Top Gun 3D: A Tale of Two Presentations

Sections: 3D, Movies

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Top Gun 3DTop Gun has always been, for me, one of those films that simply screams out for big screen presentation. The epic aerial photography, the over-the-top action, the pounding soundtrack — unless you have a truly monumental home theater with a >100-inch 4K screen and gigawatts of power behind your sound system, you just can’t do justice to all of those elements at home. That’s one reason I could not wait for Top Gun‘s recent IMAX revival; the other reason, of course, was the film’s 3D conversion.

But a curious thing happened to Top Gun on its journey into the third dimension. Parked in the money seat of my local IMAX theater, I found the 3D effect rather reserved. By comparison, the Blu-ray positively pops! At home, the film is everything I expected its 3D presentation to be on the big screen.

To find out why Top Gun 3D feels more dimensional on a smaller scale, I chatted with Barry Sandrew, founder, CCO and CTO of Legend3D, which did the conversion on Top Gun and other recent standouts like Transformers: Dark of the Moon. Sandrew was kind enough to give me some insight into the differences between 3D on large and small screens, as well as the challenges involved in converting an older 2D film into 3D:

Jeff Kleist (The Digital Bits):  When viewing Top Gun 3D as an IMAX presentation, I noticed the 3D wasn’t popping as much as it had on the Blu-ray.  What are some of the potential reasons for this?  Is it simply the larger screen or the fact that the film’s fast-cut photography wasn’t originally captured with 3D in mind?

Barry Sandrew (Legend3D):  Though Top Gun 3Dwas not adjusted specifically for the larger IMAX screen, that should not have negatively influenced your experience.  In fact, much of what you describe could have been the result of the location in the theater where you were sitting as well as where you were watching the 3D Blu-ray on your TV.  IMAX, conventional theaters like RealD and 3DTV viewing provide inherently different stereo experiences that cannot easily be equated.  However in all three cases, the further you sit from the screen, the greater the disparity will appear.  As I’ve pointed out in my blog, you simply need to find a distance from the screen that provides you with the most satisfying, personal stereo experience.  That distance can change depending on the movie and genre.  The disparity on Top Gun was optimized for conventional 3D theater screens such as RealD as well as any 3DTV, tablet or cell phone, so your Blu-ray will faithfully exhibit the conversion produced by Legend3D and approved by Tony Scott.  Precisely how it’s being experienced is up to each individual.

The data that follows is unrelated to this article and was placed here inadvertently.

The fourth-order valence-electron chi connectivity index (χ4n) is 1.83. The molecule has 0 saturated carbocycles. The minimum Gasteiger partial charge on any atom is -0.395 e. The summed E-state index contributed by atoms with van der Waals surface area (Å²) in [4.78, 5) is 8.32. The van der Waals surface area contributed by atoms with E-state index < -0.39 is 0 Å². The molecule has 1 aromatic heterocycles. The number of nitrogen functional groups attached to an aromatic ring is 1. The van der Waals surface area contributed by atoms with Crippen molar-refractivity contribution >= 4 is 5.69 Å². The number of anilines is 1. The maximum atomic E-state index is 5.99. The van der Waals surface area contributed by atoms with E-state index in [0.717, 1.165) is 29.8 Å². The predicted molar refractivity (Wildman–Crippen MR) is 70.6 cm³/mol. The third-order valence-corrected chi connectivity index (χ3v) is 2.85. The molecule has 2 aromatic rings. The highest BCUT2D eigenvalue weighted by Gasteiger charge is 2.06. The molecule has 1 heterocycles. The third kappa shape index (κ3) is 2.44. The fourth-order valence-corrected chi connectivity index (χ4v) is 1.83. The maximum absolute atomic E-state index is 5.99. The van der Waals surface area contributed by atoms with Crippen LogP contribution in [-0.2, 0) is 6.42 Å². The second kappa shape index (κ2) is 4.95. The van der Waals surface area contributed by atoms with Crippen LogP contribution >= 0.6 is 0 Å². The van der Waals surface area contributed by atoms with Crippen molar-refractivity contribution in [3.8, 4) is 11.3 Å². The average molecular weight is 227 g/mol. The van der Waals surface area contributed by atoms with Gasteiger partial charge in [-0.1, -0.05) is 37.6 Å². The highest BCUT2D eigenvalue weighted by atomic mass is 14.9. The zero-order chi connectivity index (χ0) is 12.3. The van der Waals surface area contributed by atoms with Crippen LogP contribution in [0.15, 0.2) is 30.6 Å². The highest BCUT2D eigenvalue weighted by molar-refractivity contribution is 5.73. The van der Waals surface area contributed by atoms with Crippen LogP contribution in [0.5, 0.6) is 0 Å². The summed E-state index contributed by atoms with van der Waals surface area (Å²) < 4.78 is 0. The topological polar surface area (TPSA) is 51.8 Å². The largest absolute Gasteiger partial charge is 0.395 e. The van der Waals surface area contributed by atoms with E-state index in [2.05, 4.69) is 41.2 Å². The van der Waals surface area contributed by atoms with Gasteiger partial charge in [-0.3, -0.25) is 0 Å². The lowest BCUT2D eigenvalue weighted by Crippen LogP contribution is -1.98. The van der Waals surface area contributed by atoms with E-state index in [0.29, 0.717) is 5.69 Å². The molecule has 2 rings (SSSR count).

Read on at The Digital Bits for more info on Legend3D’s 2D-to-3D handiwork, Sandrew’s favorite 3D scene in Top Gun, and his thoughts on giving new 3D life to other, older classic films.


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